No, I'm not talking about the stock market. I'm talking about crude oil and gasoline.
Back when oil prices were still well over $100 per barrel, I wrote in Forbes magazine that they were likely to fall. I thought the global slowdown and the rapid change in driving habits would bring oil down to about $70. Of course, we've already fallen well below that mark. Crude is now selling for less than $50. Gasoline prices have also plunged. According to the AAA Fuel Gauge Report, the national average retail price for regular unleaded gasoline is currently $1.93 per gallon.
It would be nice if prices were falling because the world had discovered a lot more oil. Unfortunately, prices are falling because demand is being destroyed. Much of the demand destruction is due to the global economic slowdown. In particular, people are driving less in the U.S. They are also driving more efficient cars. U.S. auto manufacturers are struggling in part because no one wants to buy a gas guzzler anymore. The Honda Civic is suddenly chic.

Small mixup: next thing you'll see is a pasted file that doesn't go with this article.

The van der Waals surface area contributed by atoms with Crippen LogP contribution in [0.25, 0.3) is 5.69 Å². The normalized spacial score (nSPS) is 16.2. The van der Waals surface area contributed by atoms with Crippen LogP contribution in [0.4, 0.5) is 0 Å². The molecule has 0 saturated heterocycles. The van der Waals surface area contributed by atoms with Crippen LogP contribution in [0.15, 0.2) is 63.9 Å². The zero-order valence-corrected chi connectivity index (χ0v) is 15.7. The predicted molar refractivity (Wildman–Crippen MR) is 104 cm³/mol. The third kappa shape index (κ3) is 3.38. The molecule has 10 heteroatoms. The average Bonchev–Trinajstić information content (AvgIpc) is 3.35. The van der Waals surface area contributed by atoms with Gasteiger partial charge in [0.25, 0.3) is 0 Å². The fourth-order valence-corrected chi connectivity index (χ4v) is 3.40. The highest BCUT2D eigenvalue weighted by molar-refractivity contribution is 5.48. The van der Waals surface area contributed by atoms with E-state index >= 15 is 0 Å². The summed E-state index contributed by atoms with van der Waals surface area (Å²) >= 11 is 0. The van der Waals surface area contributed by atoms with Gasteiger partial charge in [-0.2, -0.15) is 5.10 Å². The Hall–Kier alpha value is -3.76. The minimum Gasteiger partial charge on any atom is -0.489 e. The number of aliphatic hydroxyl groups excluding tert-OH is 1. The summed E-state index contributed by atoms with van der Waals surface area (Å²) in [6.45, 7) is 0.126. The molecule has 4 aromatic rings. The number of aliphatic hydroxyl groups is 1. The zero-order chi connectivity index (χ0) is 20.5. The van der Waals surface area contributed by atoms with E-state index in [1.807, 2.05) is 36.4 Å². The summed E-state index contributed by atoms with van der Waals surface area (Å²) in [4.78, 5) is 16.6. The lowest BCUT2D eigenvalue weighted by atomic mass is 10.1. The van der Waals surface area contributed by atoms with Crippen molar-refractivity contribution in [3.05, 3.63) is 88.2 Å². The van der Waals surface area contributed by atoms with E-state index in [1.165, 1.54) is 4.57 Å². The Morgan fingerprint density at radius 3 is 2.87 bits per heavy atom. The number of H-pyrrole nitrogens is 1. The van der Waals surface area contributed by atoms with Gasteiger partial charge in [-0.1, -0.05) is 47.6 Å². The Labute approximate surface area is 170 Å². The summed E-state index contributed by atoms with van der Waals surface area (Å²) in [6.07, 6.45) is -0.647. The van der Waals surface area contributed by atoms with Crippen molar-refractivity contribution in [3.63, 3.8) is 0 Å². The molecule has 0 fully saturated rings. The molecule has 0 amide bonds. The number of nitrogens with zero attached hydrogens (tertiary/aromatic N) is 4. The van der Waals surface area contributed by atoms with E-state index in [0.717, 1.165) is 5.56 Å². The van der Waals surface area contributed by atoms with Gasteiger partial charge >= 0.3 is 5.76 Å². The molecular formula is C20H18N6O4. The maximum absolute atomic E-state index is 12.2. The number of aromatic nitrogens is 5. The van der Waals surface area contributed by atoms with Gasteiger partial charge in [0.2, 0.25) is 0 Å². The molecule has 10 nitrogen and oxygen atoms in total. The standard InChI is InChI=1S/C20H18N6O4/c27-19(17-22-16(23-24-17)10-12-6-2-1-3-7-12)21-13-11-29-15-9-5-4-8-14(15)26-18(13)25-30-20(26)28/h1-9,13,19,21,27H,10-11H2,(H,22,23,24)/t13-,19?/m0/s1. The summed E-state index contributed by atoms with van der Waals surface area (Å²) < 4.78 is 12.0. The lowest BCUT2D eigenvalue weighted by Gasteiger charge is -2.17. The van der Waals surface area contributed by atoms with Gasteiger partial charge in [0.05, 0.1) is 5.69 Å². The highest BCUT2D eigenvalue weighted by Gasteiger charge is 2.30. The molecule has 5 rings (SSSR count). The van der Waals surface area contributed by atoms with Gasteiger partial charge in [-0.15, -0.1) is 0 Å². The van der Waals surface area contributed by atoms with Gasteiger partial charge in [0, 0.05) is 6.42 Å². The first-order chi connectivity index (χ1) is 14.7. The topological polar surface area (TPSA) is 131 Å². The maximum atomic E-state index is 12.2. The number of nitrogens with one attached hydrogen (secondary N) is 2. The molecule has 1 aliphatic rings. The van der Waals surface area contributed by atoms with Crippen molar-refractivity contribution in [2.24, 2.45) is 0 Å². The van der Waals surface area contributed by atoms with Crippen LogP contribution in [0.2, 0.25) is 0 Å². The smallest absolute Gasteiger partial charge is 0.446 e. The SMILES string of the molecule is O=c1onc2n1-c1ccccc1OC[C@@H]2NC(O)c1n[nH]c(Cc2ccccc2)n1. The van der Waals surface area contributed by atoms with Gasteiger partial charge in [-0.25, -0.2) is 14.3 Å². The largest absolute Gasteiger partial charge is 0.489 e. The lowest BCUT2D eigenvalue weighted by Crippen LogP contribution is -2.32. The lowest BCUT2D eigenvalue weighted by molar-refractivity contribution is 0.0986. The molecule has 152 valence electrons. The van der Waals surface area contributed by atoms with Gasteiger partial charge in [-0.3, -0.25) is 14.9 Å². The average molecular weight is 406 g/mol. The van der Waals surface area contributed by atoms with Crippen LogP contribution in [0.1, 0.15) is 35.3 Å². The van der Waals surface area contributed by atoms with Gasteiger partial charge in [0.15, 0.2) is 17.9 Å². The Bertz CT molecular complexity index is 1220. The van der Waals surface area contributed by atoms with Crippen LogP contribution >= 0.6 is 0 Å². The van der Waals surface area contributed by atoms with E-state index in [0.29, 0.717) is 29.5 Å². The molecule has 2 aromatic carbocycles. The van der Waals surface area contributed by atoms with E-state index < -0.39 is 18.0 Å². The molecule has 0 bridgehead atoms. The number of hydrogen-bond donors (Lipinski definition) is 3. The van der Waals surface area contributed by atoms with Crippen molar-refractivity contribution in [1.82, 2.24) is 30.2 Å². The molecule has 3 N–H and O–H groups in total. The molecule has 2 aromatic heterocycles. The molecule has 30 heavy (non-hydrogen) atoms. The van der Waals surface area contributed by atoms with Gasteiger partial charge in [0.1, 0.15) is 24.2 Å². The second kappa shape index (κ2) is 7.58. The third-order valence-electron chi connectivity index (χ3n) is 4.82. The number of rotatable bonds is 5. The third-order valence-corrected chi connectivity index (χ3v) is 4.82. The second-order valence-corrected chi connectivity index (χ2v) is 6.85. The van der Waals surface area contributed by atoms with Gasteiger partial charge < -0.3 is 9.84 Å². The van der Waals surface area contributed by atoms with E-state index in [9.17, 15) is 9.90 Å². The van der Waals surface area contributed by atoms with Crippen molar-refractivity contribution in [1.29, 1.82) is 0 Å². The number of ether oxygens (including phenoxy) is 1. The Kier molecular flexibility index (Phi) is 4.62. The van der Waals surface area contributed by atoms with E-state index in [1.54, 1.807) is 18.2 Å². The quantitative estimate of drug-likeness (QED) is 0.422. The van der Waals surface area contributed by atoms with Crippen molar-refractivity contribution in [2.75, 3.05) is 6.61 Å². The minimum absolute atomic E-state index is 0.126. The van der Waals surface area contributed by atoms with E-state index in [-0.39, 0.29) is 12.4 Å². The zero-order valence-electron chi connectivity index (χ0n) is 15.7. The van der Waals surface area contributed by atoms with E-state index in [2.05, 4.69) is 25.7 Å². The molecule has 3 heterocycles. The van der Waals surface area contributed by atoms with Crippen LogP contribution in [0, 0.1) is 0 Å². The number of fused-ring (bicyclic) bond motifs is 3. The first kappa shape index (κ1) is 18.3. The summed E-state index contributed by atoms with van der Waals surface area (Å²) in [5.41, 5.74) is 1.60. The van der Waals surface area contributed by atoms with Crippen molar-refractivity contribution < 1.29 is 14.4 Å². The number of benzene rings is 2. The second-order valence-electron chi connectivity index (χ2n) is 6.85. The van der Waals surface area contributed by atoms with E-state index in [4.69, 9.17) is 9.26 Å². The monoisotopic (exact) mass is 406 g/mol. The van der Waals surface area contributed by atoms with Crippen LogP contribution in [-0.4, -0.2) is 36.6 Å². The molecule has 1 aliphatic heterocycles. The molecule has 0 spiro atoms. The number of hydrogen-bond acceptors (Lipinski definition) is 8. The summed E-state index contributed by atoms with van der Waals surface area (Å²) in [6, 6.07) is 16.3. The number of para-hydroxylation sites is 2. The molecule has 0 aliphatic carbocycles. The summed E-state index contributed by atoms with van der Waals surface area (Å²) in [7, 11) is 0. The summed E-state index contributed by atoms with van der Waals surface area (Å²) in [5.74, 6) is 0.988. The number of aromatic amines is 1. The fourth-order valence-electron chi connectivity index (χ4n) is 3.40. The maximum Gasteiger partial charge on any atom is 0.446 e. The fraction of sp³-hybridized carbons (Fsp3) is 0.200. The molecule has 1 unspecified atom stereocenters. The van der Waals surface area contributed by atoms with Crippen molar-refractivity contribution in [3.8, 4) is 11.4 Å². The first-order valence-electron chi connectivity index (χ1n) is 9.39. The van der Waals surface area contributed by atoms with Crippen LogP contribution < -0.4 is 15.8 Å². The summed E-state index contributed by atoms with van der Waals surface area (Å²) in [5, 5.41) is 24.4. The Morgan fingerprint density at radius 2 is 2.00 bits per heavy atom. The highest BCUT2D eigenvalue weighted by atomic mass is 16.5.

Other countries are being impacted as well. Europe and much of Asia are in recession. Although demand is still growing in China, it is growing at lower-than-expected rates.
So how low can oil go? It all depends on the severity of the global recession. It also depends on how serious we remain about alternative energy. Plug-in hybrids and all-electric vehicles seemed to make economic sense when oil was at $140 per barrel and $5 gasoline was within sight. But how many drivers would be willing to give up their internal combustion engines if gasoline is expected to remain below $2 per gallon?
Not long ago, no one seriously thought we'd see $40 crude oil again. However, now it appears that we'll see $30 very soon.